Matthew Fitzpatrick to play through neck injury at Pebble Beach
4:54 p.m. ET
PEBBLE BEACH, Calif. — Defending US Open champion Matt Fitzpatrick said on Wednesday he’s been struggling with a neck injury that’s kept him from full health as he prepares to compete in three back-to-back PGA Tour events, starting with this week’s Pebble Beach Pro. -A m.
“I hurt my neck last Saturday. So it’s still not 100%,” Fitzpatrick said. “I can still play, but I don’t have full speed or anything like that.”
With designated events coming up at the Waste Management Open in Phoenix and the Genesis Invitational at the Riviera Country Club, Fitzpatrick said he views this week’s event in Pebble Beach as a “warm-up” to see where his game stands.
“I’ve had it on and off over the years,” Fitzpatrick, 28, said of the neck injury, which he described as “stiffness” on the right side. “But I don’t know exactly how I did it. Just crossing the ball is just a bit more difficult than normal.”
Last year, Fitzpatrick rose through the ranks and won the US Open, thanks in part to a concerted and well-documented effort to add speed to his driver. The 28-year-old ranked in the top 10 for hits off the tee last season.
Due to his status as one of the top 20 players in the Player Impact Program (PIP), Fitzpatrick is required to play in all but one of the tour’s 17 designated events this season, which include all four major tournaments and have increased the prize purses of approximately $20 million.
“I think the big thing that’s been talked about a lot with the players is that we kind of want to play less,” Fitzpatrick said. “I think there’s too much golf at any level. To have 53 tournaments in a cycle of 52 a year is ridiculous. It’s too much golf.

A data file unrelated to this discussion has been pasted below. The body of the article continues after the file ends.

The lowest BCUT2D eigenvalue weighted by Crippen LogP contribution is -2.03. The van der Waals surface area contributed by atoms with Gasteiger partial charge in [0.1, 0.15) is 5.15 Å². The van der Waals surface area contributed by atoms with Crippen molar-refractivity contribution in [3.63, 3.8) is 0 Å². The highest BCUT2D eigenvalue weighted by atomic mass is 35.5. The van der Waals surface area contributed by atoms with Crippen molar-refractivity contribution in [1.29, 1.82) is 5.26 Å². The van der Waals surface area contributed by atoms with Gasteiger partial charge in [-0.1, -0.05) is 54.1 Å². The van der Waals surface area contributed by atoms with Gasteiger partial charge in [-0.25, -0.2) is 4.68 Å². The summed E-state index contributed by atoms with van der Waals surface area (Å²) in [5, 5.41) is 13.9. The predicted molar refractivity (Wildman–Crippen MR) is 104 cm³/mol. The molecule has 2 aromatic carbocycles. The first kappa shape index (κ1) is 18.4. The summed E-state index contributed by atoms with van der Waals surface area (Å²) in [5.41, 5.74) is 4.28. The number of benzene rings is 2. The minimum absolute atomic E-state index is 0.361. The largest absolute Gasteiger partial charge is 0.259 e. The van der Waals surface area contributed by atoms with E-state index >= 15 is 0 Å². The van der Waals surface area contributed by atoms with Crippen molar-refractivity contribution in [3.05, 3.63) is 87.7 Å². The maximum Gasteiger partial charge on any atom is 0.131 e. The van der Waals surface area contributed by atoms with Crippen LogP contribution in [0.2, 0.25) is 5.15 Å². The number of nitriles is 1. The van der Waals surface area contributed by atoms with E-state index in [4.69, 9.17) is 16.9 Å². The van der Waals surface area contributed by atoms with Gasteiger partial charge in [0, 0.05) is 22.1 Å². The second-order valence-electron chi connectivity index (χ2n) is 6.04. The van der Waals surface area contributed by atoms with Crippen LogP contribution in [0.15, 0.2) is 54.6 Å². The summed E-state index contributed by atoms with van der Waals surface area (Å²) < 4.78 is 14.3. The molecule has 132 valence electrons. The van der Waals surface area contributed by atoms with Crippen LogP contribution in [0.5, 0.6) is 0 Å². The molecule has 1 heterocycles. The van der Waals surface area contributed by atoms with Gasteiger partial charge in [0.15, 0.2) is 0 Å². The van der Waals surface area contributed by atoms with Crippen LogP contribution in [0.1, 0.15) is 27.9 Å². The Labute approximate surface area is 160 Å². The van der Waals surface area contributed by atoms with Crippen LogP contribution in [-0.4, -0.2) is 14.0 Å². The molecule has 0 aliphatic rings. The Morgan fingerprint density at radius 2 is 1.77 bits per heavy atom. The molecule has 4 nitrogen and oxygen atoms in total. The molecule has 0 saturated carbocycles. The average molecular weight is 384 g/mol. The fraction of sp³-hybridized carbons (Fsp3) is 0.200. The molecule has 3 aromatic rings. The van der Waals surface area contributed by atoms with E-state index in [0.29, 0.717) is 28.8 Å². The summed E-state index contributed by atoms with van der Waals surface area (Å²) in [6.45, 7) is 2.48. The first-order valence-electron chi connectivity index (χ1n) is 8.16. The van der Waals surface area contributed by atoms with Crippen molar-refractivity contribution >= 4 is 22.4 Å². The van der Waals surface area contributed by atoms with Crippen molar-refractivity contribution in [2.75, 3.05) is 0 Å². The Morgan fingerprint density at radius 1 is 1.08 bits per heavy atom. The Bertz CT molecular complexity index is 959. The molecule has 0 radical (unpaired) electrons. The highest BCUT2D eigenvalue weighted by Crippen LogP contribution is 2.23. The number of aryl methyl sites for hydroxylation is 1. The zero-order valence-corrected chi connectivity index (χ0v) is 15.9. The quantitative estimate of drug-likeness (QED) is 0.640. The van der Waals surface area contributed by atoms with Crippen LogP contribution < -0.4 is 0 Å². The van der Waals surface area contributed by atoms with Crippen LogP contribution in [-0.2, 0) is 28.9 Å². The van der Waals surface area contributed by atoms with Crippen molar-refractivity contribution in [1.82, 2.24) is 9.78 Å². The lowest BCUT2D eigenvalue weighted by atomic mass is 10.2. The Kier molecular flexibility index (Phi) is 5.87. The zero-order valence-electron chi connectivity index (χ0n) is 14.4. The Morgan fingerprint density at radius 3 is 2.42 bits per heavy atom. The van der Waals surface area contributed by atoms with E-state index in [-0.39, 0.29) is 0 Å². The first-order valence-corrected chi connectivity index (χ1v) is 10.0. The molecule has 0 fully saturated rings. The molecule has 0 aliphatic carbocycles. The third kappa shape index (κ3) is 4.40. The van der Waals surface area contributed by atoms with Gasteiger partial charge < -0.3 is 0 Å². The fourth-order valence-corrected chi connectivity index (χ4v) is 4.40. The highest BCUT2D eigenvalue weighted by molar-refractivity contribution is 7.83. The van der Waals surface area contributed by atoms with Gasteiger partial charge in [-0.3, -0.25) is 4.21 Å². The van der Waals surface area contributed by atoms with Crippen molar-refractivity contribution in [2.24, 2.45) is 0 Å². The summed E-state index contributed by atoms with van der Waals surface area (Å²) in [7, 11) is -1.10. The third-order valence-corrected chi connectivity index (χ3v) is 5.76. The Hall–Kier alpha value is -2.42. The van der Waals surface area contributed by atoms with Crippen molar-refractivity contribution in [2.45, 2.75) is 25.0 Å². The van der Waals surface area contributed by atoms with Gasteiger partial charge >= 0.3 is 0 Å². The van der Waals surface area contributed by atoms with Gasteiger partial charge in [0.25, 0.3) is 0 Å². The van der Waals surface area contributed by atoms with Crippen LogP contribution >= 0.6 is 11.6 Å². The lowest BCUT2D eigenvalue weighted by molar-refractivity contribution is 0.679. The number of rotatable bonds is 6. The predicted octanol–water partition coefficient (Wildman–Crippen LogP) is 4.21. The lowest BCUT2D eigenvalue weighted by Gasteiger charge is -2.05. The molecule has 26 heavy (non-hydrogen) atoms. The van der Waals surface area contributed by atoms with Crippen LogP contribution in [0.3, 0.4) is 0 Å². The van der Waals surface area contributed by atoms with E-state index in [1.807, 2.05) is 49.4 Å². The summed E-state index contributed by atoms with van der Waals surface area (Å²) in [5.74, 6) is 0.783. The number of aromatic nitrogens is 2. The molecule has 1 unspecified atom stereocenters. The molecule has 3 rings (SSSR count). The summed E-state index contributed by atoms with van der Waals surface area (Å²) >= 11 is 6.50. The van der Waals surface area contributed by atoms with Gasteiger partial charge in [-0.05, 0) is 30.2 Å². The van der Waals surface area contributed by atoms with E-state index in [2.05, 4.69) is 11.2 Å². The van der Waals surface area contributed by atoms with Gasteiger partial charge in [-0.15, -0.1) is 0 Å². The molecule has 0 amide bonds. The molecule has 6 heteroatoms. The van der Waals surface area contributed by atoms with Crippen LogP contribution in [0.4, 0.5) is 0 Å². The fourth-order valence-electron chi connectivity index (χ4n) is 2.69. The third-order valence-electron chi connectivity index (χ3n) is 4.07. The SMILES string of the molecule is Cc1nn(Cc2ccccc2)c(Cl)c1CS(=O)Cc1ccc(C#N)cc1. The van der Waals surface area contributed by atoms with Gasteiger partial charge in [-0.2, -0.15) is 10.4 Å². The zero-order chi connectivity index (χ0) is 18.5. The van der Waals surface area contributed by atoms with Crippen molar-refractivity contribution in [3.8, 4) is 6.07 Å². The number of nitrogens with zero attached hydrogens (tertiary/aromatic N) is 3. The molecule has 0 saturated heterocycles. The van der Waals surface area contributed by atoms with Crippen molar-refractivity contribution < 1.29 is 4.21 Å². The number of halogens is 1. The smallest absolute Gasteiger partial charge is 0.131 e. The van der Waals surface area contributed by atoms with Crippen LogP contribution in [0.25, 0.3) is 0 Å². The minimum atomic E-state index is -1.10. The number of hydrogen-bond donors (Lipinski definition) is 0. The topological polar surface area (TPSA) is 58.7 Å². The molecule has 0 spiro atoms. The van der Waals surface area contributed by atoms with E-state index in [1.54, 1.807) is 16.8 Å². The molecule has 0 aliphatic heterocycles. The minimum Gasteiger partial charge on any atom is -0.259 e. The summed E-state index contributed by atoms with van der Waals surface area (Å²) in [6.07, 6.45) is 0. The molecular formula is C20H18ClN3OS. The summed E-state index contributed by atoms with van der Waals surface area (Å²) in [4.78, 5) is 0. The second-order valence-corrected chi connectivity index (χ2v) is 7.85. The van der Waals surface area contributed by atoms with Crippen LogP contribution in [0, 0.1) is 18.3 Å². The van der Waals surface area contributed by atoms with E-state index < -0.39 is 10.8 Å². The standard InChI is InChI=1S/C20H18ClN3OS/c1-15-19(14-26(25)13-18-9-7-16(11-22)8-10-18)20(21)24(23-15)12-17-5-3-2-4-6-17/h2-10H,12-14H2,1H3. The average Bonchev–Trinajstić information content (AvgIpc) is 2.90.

“I just think people probably need a break. They could be watching golf every week from January to December. I think that’s why I think having less of it, but bringing together more of the best players, is obviously the way to go.”
The addition of the Tour’s designated events is part of a revamped schedule in the face of poaching LIV Golf players from the PGA Tour. Another aspect of the changing landscape of golf is the “strategic alliance” between the PGA Tour and the DP World Tour, which was strengthened last year and resulted in the co-sanctioning of a handful of European events and 10 circuit maps for the top DP World Tour. players each season.
On the idea that the DP World Tour is now a feeder tour for the PGA, Fitzgerald acknowledged that has been the case for about a decade given the influx of money the tour has had. He said more needed to be done to justify the alliance. This season there are no designated events outside of American soil, which Fitzpatrick said Wednesday he would like to see.
“I think the strategic alliance is good,” Fitzpatrick said. “But at the same time, I feel like Europe probably needs to do a bit more from the PGA Tour. I think it’s probably a bit one-sided. We like to say, like ‘develop the game’ …I think it would be really nice to have events there rather than just being like, ‘Oh, well, the European tour does that, so we don’t need to bother.'”